Unlike Wise People throughout history, I think that anger is good for something. Every emotion we have, evolved for some purpose, and the humans who felt it were more likely to pass on their genes than the ones who didn't. I believe anger is no exception.
That doesn't mean, however, that it's just as useful as it always was. A lot of things have changed in the last few decades, and it's unlikely that evolution has had time to catch up with all of those changes. So, it's worth looking at what anger is good for, in order to have a better handle on when it's no longer useful. So, what does anger do for us?
Well, I'm no expert on human psychology, but it seems to me that anger is mostly good for suppressing other emotions. Fear, pain, weariness, all can be ignored a lot better when you're angry, than when you're not. Even mostly positive, desirable emotions like joy and contentment are not as good at making you ignore pain, weariness, hunger, thirst, and anything else you need to temporarily shrug off in order to get something done (like, perhaps, fight off the attack of a wild animal).
It's not hard to see why this might have been important to our ancestors. Somebody whose family is under attack, needs to have that burst of rage which allows them to fight off the threat, in order to at least allow for a safe and orderly retreat (or perhaps even send the attacker running). If you thought all you needed was love, you might find that the loving family members, who cannot muster anger but still feel fear, all go sprinting for their lives when a predator comes near. We need fear (the truly fearless don't live long enough to have kids), but we need to occasionally ignore fear, so we need anger as well. But, really, how often do we need to fight off a predator nowadays, here in the advanced economies of the world? I won't say never, but clearly not as often as before.
After a certain point in our history, of course, and probably even our prehistory, the most likely predator to come attacking was another human. So, anger suppresses something else: it suppresses empathy. If one side in a fight is still feeling the healthy and moral "ick" factor about hurting another human, and the other side has suppressed it via anger, then you can make a pretty good guess which side will still be alive to pass on their genes (and values). We need empathy, in order to live together in groups, but we needed to occasionally ignore empathy (when predatory humans try to kill or enslave your family and friends), so we had (and have) anger. If you're living in an area where this is still a not uncommon occurrence, you probably still need it. But, really, how often do we need to fight off a band of raiders nowadays, here in the advanced economies of the world? I won't say never, but clearly not as often as before.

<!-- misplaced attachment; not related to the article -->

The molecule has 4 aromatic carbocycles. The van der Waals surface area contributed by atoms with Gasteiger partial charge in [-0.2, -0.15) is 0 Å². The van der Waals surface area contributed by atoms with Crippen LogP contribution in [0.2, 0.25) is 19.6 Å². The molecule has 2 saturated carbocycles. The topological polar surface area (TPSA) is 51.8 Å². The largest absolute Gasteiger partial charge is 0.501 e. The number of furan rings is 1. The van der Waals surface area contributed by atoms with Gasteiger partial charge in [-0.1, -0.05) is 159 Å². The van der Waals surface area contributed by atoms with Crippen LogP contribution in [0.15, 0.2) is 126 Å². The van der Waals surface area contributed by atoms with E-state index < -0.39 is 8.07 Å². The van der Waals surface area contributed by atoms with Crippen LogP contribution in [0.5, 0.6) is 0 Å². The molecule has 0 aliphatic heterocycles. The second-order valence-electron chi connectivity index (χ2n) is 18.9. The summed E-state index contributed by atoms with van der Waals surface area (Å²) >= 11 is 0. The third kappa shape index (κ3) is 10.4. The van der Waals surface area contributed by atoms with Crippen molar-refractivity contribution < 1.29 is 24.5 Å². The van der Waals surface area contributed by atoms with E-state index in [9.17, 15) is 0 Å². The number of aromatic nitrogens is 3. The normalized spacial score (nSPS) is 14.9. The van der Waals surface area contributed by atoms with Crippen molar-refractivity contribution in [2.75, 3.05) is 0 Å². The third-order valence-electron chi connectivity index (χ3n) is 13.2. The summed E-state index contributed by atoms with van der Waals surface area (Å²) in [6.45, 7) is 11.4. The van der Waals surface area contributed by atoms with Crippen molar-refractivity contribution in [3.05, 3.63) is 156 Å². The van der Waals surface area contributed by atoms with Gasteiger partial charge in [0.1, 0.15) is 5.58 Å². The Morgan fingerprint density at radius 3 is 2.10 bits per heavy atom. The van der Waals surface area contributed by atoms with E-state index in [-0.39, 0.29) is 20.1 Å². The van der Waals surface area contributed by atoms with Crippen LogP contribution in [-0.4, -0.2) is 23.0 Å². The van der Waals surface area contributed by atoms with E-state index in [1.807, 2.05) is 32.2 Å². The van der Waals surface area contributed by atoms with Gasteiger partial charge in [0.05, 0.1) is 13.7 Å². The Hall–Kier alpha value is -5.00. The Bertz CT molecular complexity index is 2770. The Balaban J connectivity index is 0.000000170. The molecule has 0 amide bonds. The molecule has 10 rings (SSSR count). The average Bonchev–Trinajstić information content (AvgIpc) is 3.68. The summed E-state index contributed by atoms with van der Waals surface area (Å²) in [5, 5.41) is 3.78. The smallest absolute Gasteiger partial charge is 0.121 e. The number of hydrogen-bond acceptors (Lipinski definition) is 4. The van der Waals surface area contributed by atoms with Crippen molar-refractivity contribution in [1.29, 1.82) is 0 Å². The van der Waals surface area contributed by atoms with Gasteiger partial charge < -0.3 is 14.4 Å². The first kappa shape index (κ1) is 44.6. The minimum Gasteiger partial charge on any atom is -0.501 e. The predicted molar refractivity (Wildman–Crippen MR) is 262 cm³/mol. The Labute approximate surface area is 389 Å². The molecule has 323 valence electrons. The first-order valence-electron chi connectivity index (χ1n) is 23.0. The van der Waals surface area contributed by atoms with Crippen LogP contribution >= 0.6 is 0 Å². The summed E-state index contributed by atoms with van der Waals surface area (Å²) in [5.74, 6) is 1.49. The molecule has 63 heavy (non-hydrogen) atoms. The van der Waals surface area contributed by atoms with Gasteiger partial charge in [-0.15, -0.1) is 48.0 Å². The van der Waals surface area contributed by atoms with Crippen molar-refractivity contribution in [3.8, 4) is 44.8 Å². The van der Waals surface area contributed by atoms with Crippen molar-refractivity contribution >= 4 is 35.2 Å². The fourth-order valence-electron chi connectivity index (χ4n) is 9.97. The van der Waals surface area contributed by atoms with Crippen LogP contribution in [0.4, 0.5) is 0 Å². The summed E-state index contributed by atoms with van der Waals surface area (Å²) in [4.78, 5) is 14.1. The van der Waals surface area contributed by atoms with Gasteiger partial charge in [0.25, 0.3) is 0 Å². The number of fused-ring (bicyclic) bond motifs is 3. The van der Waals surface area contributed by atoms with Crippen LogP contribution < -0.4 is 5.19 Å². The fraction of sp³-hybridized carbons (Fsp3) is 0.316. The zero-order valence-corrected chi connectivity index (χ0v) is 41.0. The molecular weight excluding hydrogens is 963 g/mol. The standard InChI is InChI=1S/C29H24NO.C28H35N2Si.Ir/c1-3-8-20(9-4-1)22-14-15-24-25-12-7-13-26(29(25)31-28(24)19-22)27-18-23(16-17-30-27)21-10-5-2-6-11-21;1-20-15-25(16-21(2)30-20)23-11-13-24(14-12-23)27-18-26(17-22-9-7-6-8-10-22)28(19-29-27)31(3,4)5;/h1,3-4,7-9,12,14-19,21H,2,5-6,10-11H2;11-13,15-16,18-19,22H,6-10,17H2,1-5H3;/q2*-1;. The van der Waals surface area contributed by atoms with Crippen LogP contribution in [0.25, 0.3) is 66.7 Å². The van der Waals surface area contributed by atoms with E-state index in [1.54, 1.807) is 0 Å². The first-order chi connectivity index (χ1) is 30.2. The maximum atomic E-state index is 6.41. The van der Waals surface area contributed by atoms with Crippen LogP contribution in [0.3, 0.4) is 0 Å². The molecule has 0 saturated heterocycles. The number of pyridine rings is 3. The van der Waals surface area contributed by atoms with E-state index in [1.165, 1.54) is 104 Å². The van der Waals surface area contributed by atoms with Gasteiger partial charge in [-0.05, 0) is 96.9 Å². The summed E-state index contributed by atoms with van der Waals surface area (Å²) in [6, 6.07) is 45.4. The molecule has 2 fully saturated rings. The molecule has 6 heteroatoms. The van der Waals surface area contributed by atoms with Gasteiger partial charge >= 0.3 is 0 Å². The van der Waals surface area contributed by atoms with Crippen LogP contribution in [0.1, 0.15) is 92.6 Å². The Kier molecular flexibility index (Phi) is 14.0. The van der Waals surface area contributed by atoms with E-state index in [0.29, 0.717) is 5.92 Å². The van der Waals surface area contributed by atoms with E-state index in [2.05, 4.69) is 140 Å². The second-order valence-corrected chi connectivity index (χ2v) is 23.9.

When we mostly feel anger nowadays, here in the advanced economies of the world, is when we are arguing. This probably always happened, but we had other emotional responses to rein that in. Primarily, we could see the facial reactions, and hear the tone of voice, of the people we were talking to, and this often (not always) helped us to reduce the anger and revive the empathy. This would be especially true if you know the other person well, and thus could interpret their facial expressions and tone of voice especially well.
Now, however, we often interact in ways that still stoke anger, but without any of the ways we used to have to rein that in. Road rage was the first widely recognized problem with not being able to see and hear the other person; what glimpses we have of the other driver are fleeting and not detailed enough to trigger any of the empathic responses that might balance our emotions out. Online communication is, famously, even worse for this problem.
Even if we acknowledge that anger is sometimes useful, for all the reasons above, it is particularly ill-suited for online discussion of non-physical conflicts, such as political ones. There's no physical pain that needs suppressing, and no advantage in suppressing empathy for the other side. In fact, the very fact that the angry person has lost empathy for their "opponent" probably hinders their own cause, since they can no longer anticipate their opponent's next move, or understand the appeal of their opponent's arguments in order to undercut it by a well-targeted response. Mostly, it devolves to shouting.
But the biggest problem with a political process motivated by anger, is that after the election (or court case, or referendum, or whatever), even if you win, you will not have sent the object of your anger into retreat. They're still there, living next to you, or at least in the same polity (town, state, country). All you've really done, is convince them, and yourself, that they are the "other", for whom one should not feel empathy. But, we need empathy to live together.
This being the case, we need a better way to rein in anger, in those cases where it is maladaptive. Hectoring people about it will not help, nor will blog posts. The solution we need, is not yet readily apparent.